Overall Rating Silver - expired
Overall Score 60.61
Liaison Roxane Beigel-Coryell
Submission Date June 30, 2011
Executive Letter Download

STARS v1.0

California State University, Channel Islands
Tier2-1: Native Plants

Status Score Responsible Party
Complete 0.25 / 0.25 John H. Gormley
Director, Planning Design and Construction
Operations, Planning, and Construction
"---" indicates that no data was submitted for this field

Does the institution prioritize the use of native plant species in landscaping?:

A brief description of the native plant program, policy, or practice:

California State University Channel Islands (CI) has developed a strategy that uses xeriscape landscape techniques with the goal to decrease the amount of existing lawn area & irrigation, minimize the required maintenance of planting areas adjacent to buildings, and provide an opportunity to educate people about the appropriateness of these types of plants to maintaining a sustainable campus grounds. This strategy has been completed across approximately a quarter of the campus grounds that are currently actively maintained (CI has just under 1200 acres of land, but most of this is in its natural state), with plans to continue across the remainder of the core campus through funding from adjacent capital projects. A new native plant field was installed last year behind the new Broome Library as a pilot project to provide an area for people to enjoy and learn more about the native species prevalent in the region. An existing cactus garden was transplanted to an adjacent tract of land at the University Town Center that abuts the base of the coastal Santa Monica Mountain Range.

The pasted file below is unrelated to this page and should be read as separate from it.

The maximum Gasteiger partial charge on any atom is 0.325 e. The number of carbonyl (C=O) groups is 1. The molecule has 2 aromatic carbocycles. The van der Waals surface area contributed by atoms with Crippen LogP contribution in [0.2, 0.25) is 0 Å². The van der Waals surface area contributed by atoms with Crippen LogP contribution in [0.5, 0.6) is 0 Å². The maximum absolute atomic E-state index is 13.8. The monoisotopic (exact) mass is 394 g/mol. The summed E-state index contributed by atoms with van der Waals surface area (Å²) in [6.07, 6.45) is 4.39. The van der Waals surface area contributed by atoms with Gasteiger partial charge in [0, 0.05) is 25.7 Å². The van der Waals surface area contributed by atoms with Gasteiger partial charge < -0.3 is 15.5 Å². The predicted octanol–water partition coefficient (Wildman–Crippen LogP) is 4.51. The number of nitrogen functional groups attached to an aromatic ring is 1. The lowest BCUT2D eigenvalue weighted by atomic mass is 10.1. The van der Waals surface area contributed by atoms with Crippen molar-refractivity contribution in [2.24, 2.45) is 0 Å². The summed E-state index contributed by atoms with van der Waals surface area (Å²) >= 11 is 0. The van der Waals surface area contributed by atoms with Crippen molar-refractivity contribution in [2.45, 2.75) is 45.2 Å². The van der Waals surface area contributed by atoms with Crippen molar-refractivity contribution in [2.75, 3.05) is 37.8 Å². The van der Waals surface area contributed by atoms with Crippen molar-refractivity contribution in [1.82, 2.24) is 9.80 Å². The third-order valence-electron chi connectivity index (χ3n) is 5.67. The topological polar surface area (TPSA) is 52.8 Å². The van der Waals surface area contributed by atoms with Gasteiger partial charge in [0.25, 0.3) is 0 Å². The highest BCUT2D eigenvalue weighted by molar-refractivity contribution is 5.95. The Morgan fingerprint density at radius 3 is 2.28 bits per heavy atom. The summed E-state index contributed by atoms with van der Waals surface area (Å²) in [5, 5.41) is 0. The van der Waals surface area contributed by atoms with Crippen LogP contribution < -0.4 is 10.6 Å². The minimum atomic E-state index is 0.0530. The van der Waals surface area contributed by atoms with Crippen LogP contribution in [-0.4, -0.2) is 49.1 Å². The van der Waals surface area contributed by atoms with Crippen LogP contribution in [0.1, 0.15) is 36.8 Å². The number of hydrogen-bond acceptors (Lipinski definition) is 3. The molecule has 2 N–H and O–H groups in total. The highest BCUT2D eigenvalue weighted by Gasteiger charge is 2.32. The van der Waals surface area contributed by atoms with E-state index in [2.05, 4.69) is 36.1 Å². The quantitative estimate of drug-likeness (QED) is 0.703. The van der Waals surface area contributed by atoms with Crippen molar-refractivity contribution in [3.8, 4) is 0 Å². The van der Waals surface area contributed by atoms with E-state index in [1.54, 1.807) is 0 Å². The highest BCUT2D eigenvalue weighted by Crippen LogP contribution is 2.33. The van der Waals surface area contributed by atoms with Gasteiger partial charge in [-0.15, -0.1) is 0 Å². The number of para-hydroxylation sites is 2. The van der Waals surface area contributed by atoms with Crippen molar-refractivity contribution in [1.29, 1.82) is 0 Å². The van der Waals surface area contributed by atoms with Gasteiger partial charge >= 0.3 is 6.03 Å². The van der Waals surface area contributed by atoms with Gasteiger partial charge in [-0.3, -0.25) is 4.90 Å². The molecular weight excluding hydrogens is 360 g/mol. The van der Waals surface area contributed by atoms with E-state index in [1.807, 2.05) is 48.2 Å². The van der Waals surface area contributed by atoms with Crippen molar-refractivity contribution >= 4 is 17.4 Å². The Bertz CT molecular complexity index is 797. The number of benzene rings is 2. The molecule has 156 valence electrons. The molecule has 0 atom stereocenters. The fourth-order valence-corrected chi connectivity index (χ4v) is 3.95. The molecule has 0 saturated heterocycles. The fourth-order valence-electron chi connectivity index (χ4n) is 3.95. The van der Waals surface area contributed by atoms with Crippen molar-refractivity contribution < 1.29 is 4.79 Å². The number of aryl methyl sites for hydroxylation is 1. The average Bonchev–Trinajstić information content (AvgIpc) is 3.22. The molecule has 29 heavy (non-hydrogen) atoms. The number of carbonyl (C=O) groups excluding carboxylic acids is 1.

A new entrance road into the campus is under construction, and the landscaping will utilize similar techniques that will achieve the goals stated above. This will include native grasses planted along new levee system, restoration of a native riparian habitat along the adjacent Long Grade Creek, development of wetlands areas, and landscaping along the main road that uses native and drought-tolerant plant species. In the front of the Broome Library, there are Californian and Mexican desert plants. Due to the adaption of these plants to this region, less water is needed; therefore, CI installed low precipitation rate spray heads.

The website URL where information about the program, policy, or practice is available:

The information presented here is self-reported. While AASHE staff review portions of all STARS reports and institutions are welcome to seek additional forms of review, the data in STARS reports are not verified by AASHE. If you believe any of this information is erroneous or inconsistent with credit criteria, please review the process for inquiring about the information reported by an institution or simply email your inquiry to stars@aashe.org.